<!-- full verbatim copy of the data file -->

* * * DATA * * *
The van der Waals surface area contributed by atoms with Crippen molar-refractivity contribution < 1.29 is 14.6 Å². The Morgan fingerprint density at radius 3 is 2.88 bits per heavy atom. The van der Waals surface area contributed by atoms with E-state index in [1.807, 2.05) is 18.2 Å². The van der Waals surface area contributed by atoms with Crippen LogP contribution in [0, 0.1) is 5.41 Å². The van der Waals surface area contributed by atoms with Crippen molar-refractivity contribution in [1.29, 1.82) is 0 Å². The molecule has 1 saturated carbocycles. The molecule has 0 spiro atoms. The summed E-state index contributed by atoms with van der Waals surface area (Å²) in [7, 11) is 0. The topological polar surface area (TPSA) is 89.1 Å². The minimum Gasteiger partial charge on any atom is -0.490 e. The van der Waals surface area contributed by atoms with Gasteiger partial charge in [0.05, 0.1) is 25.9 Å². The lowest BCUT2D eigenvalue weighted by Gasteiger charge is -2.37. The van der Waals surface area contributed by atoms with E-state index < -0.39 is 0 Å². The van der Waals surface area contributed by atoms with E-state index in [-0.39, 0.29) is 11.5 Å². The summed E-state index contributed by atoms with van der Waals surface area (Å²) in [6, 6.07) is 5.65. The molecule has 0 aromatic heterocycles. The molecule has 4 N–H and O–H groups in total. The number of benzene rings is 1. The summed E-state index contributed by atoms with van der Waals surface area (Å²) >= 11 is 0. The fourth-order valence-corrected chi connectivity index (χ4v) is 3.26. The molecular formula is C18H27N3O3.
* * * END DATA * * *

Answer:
The van der Waals surface area contributed by atoms with Crippen molar-refractivity contribution < 1.29 is 14.6 Å². The Morgan fingerprint density at radius 3 is 2.88 bits per heavy atom. The van der Waals surface area contributed by atoms with E-state index in [1.807, 2.05) is 18.2 Å². The van der Waals surface area contributed by atoms with Crippen LogP contribution in [0, 0.1) is 5.41 Å². The van der Waals surface area contributed by atoms with Crippen molar-refractivity contribution in [1.29, 1.82) is 0 Å². The molecule has 1 saturated carbocycles. The molecule has 0 spiro atoms. The summed E-state index contributed by atoms with van der Waals surface area (Å²) in [7, 11) is 0. The topological polar surface area (TPSA) is 89.1 Å². The minimum Gasteiger partial charge on any atom is -0.490 e. The van der Waals surface area contributed by atoms with Gasteiger partial charge in [0.05, 0.1) is 25.9 Å². The lowest BCUT2D eigenvalue weighted by Gasteiger charge is -2.37. The van der Waals surface area contributed by atoms with E-state index < -0.39 is 0 Å². The van der Waals surface area contributed by atoms with E-state index in [-0.39, 0.29) is 11.5 Å². The summed E-state index contributed by atoms with van der Waals surface area (Å²) in [6, 6.07) is 5.65. The molecule has 0 aromatic heterocycles. The molecule has 4 N–H and O–H groups in total. The number of benzene rings is 1. The summed E-state index contributed by atoms with van der Waals surface area (Å²) >= 11 is 0. The fourth-order valence-corrected chi connectivity index (χ4v) is 3.26. The molecular formula is C18H27N3O3.